Thursday, March 13, 2008

I have been feeding a landlocked group of 29 fat rainbow trout kerneled corn this winter.
I discovered Trout like kerneled corn when I was but a youth.
We would open a can and toss in a handful of corn into the water every 20 seconds or so.
Dad called it chumming. I called it......well.....chumming I guess.
These fish are living in the last pool of water remaining on the lower portion of the Big Lost River.
The river is dry for 6 miles above this section of river but this quarter mile stretch is spring fed and has continued to run even though the river is dry.
So life is really good for these fish because....hey, free corn.
The river was cutoff in October by a local farmer who decided to place a huge boulder strewn dam across the entire length of the river (maliciously by his own admittance) and then blame it on a beaver.
As I heard this farmers "BEAVER" rebuttal given to the Idaho department of water resources an image of a beaver with a pelt so huge it could carpet my whole home came into my mind.
I pictured that dinosaur sized beaver hard at work, grabbing 1 ton rocks with what must be awfully bad chipped teeth, and placing them in perfect order across the river.
I even pictured him giving kids river tours and then eating them before they realized that huge beavers were actually dangerous.
We all know that a beaver that big would not be content with eating trees. If there was a beast that size he would only eat human flesh. End of story.
As I tried to compute this atrocity in my mid aged brain I got a little depressed.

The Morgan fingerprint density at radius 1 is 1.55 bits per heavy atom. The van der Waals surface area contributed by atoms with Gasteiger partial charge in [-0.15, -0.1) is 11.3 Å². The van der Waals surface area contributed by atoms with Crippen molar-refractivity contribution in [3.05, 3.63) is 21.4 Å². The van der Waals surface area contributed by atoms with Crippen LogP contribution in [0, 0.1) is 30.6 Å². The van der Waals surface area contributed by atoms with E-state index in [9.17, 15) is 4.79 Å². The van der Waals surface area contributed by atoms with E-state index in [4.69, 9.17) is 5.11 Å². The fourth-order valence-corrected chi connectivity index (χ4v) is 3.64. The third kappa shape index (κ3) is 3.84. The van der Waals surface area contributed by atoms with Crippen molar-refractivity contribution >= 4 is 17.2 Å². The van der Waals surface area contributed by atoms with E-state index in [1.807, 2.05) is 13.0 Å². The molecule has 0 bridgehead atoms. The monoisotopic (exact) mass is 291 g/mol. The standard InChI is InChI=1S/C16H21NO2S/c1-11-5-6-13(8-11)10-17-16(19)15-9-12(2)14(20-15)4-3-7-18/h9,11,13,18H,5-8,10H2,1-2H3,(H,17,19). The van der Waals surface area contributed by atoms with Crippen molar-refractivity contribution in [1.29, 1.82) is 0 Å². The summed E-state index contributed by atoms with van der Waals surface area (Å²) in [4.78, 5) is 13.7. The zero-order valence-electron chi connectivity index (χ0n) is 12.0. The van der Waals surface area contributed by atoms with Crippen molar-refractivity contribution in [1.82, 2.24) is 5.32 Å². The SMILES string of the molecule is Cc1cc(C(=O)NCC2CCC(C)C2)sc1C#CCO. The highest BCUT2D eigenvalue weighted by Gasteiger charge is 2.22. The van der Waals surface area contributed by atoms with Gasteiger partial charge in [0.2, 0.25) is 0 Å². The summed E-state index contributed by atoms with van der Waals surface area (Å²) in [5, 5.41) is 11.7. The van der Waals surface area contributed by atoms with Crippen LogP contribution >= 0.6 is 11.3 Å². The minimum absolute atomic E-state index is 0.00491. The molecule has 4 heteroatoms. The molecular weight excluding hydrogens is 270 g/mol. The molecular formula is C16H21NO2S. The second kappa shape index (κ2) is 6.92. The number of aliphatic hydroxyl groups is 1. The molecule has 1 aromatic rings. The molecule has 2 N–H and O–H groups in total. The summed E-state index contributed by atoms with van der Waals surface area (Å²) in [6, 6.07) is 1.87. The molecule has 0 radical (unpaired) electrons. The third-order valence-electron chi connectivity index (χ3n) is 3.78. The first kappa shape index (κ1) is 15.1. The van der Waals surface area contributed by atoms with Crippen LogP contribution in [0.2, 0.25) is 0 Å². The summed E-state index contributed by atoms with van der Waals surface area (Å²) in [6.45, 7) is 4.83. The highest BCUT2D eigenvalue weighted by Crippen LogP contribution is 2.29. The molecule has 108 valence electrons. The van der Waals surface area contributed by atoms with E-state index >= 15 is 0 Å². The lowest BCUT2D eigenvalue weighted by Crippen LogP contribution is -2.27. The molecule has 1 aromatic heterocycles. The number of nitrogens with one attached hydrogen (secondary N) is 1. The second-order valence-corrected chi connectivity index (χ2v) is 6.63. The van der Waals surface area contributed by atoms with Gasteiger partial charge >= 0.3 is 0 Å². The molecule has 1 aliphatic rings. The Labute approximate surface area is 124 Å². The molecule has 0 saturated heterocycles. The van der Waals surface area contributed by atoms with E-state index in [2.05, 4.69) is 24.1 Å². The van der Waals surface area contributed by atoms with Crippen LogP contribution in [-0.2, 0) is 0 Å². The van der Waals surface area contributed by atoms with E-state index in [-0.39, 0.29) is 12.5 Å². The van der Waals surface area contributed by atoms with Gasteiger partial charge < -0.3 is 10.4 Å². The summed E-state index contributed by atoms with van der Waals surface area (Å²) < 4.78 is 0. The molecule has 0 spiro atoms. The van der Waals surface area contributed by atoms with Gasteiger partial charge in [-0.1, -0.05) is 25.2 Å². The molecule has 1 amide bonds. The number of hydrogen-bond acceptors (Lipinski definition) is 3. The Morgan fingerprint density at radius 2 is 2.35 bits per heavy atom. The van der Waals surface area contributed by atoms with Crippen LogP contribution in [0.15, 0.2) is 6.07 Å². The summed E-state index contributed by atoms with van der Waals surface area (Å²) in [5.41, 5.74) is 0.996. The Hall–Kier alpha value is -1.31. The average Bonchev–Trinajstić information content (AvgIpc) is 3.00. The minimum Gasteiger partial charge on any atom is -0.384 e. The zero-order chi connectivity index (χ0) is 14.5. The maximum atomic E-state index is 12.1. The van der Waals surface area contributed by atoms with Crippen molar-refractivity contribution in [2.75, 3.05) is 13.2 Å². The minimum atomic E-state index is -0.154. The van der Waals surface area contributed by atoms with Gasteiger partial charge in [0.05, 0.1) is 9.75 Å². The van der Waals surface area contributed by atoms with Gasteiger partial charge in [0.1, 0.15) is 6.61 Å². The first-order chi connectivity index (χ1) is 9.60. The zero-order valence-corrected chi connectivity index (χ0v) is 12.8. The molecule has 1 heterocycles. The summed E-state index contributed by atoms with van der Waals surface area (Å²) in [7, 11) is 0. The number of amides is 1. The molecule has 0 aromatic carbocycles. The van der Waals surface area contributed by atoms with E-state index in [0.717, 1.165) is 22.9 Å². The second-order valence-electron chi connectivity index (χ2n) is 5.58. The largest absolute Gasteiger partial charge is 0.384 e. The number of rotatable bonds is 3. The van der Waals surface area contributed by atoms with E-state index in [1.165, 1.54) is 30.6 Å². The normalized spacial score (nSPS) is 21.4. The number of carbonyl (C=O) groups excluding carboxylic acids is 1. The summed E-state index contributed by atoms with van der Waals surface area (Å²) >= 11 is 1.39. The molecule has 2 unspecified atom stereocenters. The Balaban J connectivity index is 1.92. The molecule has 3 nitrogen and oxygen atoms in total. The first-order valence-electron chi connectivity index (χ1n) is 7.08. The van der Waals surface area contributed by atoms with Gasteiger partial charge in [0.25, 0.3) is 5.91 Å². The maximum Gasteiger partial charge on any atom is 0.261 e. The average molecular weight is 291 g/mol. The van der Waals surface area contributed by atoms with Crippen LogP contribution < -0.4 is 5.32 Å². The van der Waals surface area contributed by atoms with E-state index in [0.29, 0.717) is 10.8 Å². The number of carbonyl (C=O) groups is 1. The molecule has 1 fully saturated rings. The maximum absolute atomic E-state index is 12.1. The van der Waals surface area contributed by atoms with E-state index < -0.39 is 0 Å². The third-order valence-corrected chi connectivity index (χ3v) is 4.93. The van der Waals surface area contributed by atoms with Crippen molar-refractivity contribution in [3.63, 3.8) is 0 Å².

I couldn't help, being the Fly Fisherman that I am, thinking of the literal thousands of fish that suffocated in stale pools and then got eaten by Lord knows what.
Trout need moving water to breath. It carries the oxygen they need to live
So instead of run the death scene of all those fish over and over in my mind I decided to concentrate on the fish that were in my pool.
Heck they were still alive!
Each one of them over 16 inches and beautifully colored.
In fact I named several of them, and right now I feel kind of awkward telling you all that because who in their right mind names trout?
I do.
One of the trout, which I named GIMP, a 17 inch male, has a crooked back.
I actually caught and released him earlier this year and discovered the crook in his back is from an injury, not disease.
Anyhow, he is the most aggressive trout in the pool.
When I throw a handful of corn into the water, he becomes a heat seeking corn missile, darting this way and that, swallowing as many yellow kernels as possible.
I have to say that he eats 40% of the corn by himself.
I even witnessed him biting and ramming other fish so he could eat their kernel, kind of like a overweight youth I went to junior high school with. He wouldn't actually bite but man he could ram you hard...........Wait scrap the "he didn't bite" part.
He DID bite!
Anyhow, I quickly realized that the crook in his back has made him strong.
If I had a crook in my back I can guarantee I wouldn't be swimming/walking/reading a book very fast. In fact, if anything, I would prolly be creating a clothing line for people who are "tall in the legs then really short and bent up through the back"
I could also see the crook hampering the somersault lessons I plan to give my daughter this year.
It actually makes me happy to see one of the Lords little creations doing the best he can with his handicapped body, and excelling at it.
Anyhow, GIMP is a champion to me.